Accordingly I was out early the next morning. I had not much to go by; schooners are as plenty as tadpoles in San Francisco harbour. However, I was sure I could easily recognise that falsetto voice; and I knew where the supplies were to be purchased. Adams & Marsh are a large firm, and cautious. I knew better than to make direct inquiries, or to appear in the salesroom. But by hanging around the door of the shipping room I soon had track of the large orders to be sent that day. In this manner I had no great difficulty in following a truck to Pier 10, nor to identify a consignment to Captain Ezra Selover as probably that of which I was in search.

The mate was in charge of the stowage, so I could not be quite sure. Here, however, was a schooner—of about a hundred and fifty tons burden. I looked her over.

You're all acquainted with the Laughing Lass and the perfection of her lines. You have not known her under Captain Ezra Selover. She was the cleanest ship I ever saw. Don't know how he accomplished it, with a crew of four and the cook; but he did. The deck looked as though it had been holystoned every morning by a crew of jackies; the stays were whipped and tarred, the mast new-slushed, and every foot of running gear coiled down shipshape and Bristol fashion. There was a good deal of brass about her; it shone like gold, and I don't believe she owned an inch of paint that wasn't either fresh or new-scrubbed.

I gazed for some time at this marvel. It's unusual enough anywhere, but aboard a California hooker it is little short of miraculous. The crew had all turned up, apparently, and a swarm of stevedores were hustling every sort of provisions, supplies, stock, spars, lines and canvas down into the hold. It was a rush job, and that mate was having his hands full. I didn't wonder at his language nor at his looks, both of which were somewhat mussed up. Then almost at my elbow I heard that shrill falsetto squeal, and turned just in time to see the captain ascend the after gangplank.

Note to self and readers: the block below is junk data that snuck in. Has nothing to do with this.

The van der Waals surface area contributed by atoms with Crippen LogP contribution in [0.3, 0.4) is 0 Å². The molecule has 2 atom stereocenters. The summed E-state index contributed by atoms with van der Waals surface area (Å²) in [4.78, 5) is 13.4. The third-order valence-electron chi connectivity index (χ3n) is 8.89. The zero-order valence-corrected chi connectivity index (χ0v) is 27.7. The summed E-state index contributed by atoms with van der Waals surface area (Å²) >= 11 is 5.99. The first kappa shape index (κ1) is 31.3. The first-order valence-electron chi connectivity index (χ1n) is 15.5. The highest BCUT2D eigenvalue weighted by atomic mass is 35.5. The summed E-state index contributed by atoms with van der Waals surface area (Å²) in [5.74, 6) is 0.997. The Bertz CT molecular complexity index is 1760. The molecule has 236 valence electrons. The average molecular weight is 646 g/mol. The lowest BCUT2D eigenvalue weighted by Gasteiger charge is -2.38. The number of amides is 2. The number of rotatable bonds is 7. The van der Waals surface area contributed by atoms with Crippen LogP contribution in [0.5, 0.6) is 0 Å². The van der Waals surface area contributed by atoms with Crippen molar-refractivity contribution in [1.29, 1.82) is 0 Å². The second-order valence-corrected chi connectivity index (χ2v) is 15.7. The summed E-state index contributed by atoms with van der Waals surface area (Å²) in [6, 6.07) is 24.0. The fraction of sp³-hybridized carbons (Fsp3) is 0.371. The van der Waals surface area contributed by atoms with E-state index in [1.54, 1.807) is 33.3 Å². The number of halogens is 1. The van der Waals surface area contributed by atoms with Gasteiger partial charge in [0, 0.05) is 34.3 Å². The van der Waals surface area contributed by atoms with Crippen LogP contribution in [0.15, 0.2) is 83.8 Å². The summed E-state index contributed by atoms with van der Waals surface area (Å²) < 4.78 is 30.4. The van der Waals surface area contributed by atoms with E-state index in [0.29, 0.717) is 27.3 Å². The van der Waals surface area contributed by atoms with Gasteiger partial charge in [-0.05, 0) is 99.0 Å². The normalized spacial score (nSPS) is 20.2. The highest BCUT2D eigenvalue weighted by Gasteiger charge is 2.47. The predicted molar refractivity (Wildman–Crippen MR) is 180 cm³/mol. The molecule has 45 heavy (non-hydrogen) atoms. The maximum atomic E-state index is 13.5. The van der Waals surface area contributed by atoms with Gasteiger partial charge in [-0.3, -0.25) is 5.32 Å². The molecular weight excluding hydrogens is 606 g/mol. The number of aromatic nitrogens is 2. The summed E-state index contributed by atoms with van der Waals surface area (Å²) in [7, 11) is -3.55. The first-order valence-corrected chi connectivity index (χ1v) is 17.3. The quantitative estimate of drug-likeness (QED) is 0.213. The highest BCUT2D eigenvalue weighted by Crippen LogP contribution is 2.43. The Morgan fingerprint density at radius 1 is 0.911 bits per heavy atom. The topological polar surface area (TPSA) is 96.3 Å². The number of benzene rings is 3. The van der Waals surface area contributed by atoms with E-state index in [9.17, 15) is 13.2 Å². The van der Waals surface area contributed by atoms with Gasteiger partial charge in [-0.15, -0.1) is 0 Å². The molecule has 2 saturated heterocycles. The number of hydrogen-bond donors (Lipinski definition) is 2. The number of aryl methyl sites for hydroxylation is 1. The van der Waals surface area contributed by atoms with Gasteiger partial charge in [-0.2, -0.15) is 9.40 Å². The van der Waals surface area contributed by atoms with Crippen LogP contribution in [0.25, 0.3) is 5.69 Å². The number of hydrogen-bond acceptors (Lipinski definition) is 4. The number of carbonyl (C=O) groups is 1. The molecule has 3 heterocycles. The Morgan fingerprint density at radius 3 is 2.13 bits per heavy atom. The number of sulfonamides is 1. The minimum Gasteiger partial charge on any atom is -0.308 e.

He was probably the most dishevelled and untidy man I ever laid my eyes on. His hair and beard were not only long, but tangled and unkempt, and grew so far toward each other as barely to expose a strip of dirty brown skin. His shoulders were bowed and enormous. His arms hung like a gorilla's, palms turned slightly outwards. On his head was jammed a linen boating hat that had once been white; gaping away from his hairy chest was a faded dingy checked cotton shirt that had once been brown and white; his blue trousers were spotted and splashed with dusty stains; he was chewing tobacco. A figure more in contrast to the exquisitely neat vessel it would be hard to imagine.

The captain mounted the gangplank with a steadiness that disproved my first suspicion of his having been on a drunk. He glanced aloft, cast a speculative eye on the stevedores trooping across the waist of the ship, and ascended to the quarter-deck where the mate stood leaning over the rail and uttering directed curses from between sweat-beaded lips. There the big man roamed aimlessly on what seemed to be a tour of casual inspection. Once he stopped to breathe on the brass binnacle and to rub it bright with the dirtiest red bandana handkerchief I ever want to see.